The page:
Pilot reported losing one engine 12 miles off shore, and the second engine 6 miles off shore. Aircraft with 6 persons on board including 3 children, was then successfully ditched. All 6 were rescued by a local boater.
Starvation or contamination?
“He saved everybody today. He is the greatest,” Ray Rosenberg says.
Rosenberg is talking about his good friend Bob Dohm, who he tells us was the pilot of the small plane that crashed south of Marco Island just before 6:00 Thursday night.
“The best way to get out of a bad situation is to not get into it in the first place.” - it just came to me - probably said by some wiseman like Ben Franklin or Yogi Berra. Anyway, those of us who land our planes on the ground with a little fuel remaining can feel proud that we are even greater heroes!
That’s one up for us GA guys…hopefully when a significant non-fatal incident is publicized some people will lose the stereotype that every engine failure = death.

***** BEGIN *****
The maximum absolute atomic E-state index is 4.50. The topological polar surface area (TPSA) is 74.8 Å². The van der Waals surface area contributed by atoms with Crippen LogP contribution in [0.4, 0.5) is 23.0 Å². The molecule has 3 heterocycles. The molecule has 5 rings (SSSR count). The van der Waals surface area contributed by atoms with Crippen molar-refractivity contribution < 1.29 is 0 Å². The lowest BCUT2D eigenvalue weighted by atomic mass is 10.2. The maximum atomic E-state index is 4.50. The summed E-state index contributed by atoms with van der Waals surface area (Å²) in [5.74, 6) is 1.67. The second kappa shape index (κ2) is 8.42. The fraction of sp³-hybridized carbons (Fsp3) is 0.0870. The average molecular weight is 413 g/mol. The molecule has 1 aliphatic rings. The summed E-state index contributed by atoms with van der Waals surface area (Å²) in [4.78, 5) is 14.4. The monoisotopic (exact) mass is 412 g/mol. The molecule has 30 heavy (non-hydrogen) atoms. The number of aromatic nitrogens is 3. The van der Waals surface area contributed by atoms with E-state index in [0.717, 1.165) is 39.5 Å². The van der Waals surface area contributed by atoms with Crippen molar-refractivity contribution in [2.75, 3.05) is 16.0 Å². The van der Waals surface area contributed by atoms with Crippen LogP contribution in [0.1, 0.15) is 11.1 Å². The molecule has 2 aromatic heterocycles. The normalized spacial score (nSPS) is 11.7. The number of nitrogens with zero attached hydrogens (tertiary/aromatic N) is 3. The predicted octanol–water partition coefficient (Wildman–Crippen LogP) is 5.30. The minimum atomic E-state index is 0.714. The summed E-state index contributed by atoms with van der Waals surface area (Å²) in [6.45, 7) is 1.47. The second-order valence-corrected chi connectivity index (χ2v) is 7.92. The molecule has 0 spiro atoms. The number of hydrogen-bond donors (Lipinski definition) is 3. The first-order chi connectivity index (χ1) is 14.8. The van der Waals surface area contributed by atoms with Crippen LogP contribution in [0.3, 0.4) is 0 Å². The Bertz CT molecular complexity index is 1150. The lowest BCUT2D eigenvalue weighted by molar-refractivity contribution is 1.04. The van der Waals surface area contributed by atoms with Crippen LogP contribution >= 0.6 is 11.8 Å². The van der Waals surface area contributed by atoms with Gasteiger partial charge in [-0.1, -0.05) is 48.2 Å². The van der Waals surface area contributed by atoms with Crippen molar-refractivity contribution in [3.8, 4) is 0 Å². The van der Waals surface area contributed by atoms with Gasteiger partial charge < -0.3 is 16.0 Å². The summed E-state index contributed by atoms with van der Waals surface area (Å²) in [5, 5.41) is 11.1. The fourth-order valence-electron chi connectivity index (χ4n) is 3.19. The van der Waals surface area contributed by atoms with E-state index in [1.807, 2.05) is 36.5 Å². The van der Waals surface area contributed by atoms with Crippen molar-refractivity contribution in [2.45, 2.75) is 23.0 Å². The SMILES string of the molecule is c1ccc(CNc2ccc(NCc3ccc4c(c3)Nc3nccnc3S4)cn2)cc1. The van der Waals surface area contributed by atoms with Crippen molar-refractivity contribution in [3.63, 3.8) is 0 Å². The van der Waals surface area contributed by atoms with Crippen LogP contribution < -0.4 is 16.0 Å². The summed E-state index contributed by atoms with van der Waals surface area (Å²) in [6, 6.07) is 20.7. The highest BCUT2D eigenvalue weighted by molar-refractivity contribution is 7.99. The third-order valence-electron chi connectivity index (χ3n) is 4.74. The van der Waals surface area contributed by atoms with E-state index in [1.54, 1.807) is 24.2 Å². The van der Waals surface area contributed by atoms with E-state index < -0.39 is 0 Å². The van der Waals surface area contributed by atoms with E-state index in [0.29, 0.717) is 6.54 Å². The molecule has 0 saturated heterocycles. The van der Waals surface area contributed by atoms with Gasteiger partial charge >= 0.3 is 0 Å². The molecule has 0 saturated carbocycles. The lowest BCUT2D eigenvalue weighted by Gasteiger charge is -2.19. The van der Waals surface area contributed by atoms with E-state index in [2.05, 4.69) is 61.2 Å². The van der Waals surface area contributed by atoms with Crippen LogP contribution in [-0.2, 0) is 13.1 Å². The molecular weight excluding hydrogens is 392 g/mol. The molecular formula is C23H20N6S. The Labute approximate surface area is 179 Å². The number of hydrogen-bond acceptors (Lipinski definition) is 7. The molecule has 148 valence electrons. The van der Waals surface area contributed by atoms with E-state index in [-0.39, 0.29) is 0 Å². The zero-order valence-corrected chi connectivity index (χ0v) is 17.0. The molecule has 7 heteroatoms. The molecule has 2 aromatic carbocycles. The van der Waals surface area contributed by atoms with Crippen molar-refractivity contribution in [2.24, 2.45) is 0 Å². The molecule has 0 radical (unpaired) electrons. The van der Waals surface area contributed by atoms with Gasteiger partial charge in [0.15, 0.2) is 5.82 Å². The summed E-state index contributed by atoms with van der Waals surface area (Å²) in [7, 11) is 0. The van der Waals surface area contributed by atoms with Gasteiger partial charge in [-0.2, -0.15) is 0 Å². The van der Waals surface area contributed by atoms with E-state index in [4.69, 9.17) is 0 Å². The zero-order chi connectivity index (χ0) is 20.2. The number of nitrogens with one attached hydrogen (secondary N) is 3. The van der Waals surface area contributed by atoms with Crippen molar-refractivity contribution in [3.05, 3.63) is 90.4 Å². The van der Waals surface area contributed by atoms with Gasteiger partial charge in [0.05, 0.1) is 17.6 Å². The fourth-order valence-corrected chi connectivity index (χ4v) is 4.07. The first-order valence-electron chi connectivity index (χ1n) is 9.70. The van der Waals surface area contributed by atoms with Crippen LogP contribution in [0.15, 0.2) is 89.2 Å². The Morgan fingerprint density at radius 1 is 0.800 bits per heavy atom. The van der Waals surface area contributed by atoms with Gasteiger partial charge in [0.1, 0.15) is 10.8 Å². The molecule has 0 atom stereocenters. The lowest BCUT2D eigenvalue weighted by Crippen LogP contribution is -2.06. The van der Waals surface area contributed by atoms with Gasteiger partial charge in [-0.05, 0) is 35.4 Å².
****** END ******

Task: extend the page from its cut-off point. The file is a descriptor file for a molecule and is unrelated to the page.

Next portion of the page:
Many passengers I take up ask me if we would “fall out of the sky” if the engine stops.
In slow motion!
HEADS! Starvation, I win.
I take back my previous comment…I wouldn’t consider it a “win” for us when the accident is caused by fuel starvation. Even if you are too lazy or “good” for a checklist I don’t see how you can not check the tanks.
Flying the tanks to empty and subsequently falling out of the sky is a true Darwinian moment.
We just had an Ultralight out of my home airport perform the same trick, fortunately the 70YO former commercial pilot was able to land the craft without injuring himself or his passenger.
I’m afraid I hold such pilots in high disdain.